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Improving Highway Safety Through Erosion Control

Erosion Control Through Revegetation

August 2005

Interstate I-84 before compost blanket installation.

Until recently, a typical sustained wind could shut down a stretch of Interstate 84 in Glenns Ferry, Idaho. Blowing sand from the steep sandy slope next to the highway reduced visibility, creating dangerous driving conditions. Traditional erosion control methods had failed, and the Idaho Transportation Department (ITD) had to wet down the slope whenever potentially hazardous conditions existed. ITD needed a long-term solution.

GreenCover America, Inc. hoped its organic and environmentally friendly compost-based erosion control techniques would solve the problem. Using an “erosion blend” compost from Utah-based Miller Companies, LC, GreenCover America’s compost blankets and berms aim to control erosion through complete and rapid revegetation. The compost blend combines ingredients such as animal manure, wastewater sludge, ground forest slash, and other wood fiber products. “GreenCover America is not just laying a simple manure-based compost,” says Jeff Burns, co-owner of GreenCover America, “but actually amending the soil with an organically rich growing medium.” This allows native plant species to thrive for many years to come.

After compost blanket installation

With the compost blanket, the compost blend is pneumatically installed using a blower truck on the existing subsoil. Moisture and nutrients in the compost blend mix with the subsoil to improve its condition and ability to sustain growth. In the Glenns Ferry project, GreenCover America laid a 2-inch deep compost blanket with 11 native seed species and one cold cover crop to rapidly germinate the slope in the fall of 2004. Within 4 months, shin-deep grass covered the entire area and stabilized the slope. GreenCover America injects seeds, such as native grasses, wildflowers, shrubs, and sage brush, directly into the compost blanket and adds a performance enhancing additive for nutrients and to help the blend stick together. Because compost blankets and berms contain no plastic or any other artificial products, there is nothing to remove from the site after application.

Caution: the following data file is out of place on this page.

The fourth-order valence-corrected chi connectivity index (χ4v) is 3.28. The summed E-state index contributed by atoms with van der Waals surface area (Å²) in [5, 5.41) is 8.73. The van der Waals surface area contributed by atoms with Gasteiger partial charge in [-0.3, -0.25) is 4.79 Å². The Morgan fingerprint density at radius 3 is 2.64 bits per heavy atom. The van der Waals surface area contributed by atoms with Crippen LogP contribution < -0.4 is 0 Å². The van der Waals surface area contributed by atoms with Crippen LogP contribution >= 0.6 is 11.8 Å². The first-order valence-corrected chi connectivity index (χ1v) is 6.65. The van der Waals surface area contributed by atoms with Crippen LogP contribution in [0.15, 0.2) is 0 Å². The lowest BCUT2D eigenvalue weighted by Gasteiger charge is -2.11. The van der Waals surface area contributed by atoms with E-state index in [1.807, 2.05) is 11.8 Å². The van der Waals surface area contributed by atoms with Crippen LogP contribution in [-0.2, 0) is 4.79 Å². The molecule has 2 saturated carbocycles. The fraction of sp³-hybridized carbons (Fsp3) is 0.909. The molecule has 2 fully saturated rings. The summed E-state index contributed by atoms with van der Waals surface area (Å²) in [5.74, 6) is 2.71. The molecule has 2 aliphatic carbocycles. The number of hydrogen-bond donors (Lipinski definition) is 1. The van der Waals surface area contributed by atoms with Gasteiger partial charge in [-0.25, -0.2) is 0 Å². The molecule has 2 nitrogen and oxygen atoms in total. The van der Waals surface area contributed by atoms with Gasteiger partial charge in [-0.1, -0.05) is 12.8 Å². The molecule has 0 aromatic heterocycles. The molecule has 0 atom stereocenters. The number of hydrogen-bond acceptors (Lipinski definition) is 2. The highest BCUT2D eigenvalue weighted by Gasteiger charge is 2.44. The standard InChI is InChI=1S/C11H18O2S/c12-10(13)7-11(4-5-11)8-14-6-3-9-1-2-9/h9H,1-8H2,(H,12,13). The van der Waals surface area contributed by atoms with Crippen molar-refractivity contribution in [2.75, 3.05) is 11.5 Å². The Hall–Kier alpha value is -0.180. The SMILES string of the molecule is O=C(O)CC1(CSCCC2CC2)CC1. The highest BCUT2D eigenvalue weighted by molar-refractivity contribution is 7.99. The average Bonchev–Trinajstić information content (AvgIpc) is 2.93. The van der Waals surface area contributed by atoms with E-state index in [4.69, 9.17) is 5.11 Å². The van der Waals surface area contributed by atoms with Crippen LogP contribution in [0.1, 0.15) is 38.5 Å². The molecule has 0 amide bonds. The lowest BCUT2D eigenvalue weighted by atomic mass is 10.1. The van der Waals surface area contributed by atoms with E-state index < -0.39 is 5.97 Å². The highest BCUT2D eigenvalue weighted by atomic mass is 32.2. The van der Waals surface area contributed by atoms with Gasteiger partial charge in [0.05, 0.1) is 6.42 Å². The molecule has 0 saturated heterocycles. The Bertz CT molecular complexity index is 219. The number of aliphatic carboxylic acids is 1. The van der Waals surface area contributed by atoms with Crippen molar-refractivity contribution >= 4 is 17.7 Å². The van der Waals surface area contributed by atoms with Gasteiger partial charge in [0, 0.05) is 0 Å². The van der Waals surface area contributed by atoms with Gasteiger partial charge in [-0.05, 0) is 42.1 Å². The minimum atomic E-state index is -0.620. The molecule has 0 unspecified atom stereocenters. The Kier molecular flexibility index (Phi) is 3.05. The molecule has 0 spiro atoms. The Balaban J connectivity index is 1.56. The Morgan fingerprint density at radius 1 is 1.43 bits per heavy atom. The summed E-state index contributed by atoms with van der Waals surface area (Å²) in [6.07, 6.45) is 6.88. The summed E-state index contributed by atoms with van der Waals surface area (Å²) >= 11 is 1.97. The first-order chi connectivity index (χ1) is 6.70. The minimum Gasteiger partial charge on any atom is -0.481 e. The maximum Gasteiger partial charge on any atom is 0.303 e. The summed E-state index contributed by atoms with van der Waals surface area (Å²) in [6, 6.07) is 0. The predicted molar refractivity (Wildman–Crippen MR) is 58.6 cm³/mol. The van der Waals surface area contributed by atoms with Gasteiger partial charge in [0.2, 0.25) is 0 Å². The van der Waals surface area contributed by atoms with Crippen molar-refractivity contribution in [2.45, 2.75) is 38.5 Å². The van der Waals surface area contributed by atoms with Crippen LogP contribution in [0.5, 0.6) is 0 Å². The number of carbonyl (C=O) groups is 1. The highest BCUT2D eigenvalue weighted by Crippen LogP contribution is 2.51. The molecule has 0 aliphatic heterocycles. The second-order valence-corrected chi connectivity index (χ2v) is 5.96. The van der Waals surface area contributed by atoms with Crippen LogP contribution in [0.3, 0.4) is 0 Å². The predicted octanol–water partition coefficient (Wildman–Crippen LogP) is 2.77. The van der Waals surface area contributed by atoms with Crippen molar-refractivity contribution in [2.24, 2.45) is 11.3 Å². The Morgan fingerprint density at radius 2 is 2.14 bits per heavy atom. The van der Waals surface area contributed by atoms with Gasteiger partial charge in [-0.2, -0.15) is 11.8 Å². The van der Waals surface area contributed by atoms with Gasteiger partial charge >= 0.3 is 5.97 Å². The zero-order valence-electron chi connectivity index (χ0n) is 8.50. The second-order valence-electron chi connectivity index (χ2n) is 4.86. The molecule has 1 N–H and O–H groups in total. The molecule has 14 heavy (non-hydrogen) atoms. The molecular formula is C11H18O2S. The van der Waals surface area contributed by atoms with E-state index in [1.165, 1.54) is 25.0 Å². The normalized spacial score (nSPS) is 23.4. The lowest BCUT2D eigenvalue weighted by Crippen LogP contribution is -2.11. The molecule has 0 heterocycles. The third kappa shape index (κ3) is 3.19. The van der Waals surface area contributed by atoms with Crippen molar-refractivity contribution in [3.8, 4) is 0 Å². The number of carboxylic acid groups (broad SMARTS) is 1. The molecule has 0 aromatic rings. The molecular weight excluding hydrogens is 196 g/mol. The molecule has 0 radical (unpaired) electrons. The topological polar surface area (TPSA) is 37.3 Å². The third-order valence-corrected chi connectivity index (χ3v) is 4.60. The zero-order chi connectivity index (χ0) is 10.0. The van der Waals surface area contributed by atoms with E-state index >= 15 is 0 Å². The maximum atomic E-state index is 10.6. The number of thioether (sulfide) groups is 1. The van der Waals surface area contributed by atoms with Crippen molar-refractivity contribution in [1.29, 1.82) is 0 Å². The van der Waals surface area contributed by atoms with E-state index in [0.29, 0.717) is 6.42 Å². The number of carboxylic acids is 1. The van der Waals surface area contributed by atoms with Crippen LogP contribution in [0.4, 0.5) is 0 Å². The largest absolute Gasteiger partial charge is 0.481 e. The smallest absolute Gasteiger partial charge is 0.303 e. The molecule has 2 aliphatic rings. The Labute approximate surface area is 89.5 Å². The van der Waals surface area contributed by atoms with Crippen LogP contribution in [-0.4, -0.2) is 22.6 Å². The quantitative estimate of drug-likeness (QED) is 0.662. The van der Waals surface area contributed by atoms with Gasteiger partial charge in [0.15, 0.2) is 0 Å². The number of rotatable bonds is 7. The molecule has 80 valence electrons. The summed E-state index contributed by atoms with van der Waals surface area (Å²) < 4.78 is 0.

Early seed germination on I-84

After two previous ITD attempts failed to control erosion at the Glenns Ferry site, GreenCover America’s technique was successful. “We’re proud that we accomplished something that’s vitally important—keeping the highway open and safe,” says Burns. And, if the seeds had not taken root, GreenCover America would have tried again. The company has a guarantee policy and has thus far achieved a success rate between 90 and 100 percent in all its projects after the initial application. Such techniques have proved extremely successful in the western part of the United States and other arid climates, where the compost acts as a sponge, retaining the little moisture available from nature.

Burns learned there is a common misconception about compost; some people think compost is entirely comprised of animal waste (i.e., manure) with high nitrogen levels that will eventually kill any new growth. Before the Glenns Ferry project, people expressed uncertainty about the feasibility of growing anything in a sterile, sandy environment. But successful projects like Glenns Ferry and others in Idaho, Wyoming, and Illinois have allowed GreenCover America to show the skeptics what can be accomplished. Burns expects future projects to benefit greatly from the work the company has already completed.

Full germination on I-84

Full germination of native grasses

Burns sees many opportunities for company growth—GreenCover America started with landfill cover projects and quickly moved into the highway construction field. Now, Burns and his colleagues are looking at mine reclamation applications, forest fire-burn area restoration, and even potential uses at ski resorts.

View and print this fact sheet (PDF) (2 pp, 121K, about PDF)

Disclaimer: Reference herein to any specific commercial products, process, or service by trade name, trademark, manufacturer, or otherwise, does not necessarily constitute or imply its endorsement, recommendation, or favoring by the United States Government. The views and opinions of authors expressed herein do not necessarily state or reflect those of the United States Government, and shall not be used for advertising or product endorsement purposes.

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